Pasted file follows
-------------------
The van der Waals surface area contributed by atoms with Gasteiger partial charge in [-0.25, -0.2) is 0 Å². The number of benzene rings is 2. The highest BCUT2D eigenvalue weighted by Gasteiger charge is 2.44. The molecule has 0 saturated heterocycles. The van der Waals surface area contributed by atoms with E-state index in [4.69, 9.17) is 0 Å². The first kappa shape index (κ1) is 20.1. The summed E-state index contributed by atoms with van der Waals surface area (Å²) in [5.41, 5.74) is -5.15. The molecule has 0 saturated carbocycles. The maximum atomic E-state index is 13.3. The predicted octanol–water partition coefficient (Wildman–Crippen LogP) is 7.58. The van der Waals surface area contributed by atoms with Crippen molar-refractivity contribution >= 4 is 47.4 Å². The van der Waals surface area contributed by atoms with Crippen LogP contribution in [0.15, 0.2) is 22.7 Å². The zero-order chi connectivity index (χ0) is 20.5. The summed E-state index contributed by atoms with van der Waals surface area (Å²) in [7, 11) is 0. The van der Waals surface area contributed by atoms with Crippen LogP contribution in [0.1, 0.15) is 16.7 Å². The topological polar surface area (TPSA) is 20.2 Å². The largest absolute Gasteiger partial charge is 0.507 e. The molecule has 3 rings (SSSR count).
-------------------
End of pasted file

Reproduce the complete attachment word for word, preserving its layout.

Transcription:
The van der Waals surface area contributed by atoms with Gasteiger partial charge in [-0.25, -0.2) is 0 Å². The number of benzene rings is 2. The highest BCUT2D eigenvalue weighted by Gasteiger charge is 2.44. The molecule has 0 saturated heterocycles. The van der Waals surface area contributed by atoms with E-state index in [4.69, 9.17) is 0 Å². The first kappa shape index (κ1) is 20.1. The summed E-state index contributed by atoms with van der Waals surface area (Å²) in [5.41, 5.74) is -5.15. The molecule has 0 saturated carbocycles. The maximum atomic E-state index is 13.3. The predicted octanol–water partition coefficient (Wildman–Crippen LogP) is 7.58. The van der Waals surface area contributed by atoms with Crippen molar-refractivity contribution >= 4 is 47.4 Å². The van der Waals surface area contributed by atoms with Crippen LogP contribution in [0.15, 0.2) is 22.7 Å². The zero-order chi connectivity index (χ0) is 20.5. The summed E-state index contributed by atoms with van der Waals surface area (Å²) in [7, 11) is 0. The van der Waals surface area contributed by atoms with Crippen LogP contribution in [0.1, 0.15) is 16.7 Å². The topological polar surface area (TPSA) is 20.2 Å². The largest absolute Gasteiger partial charge is 0.507 e. The molecule has 3 rings (SSSR count).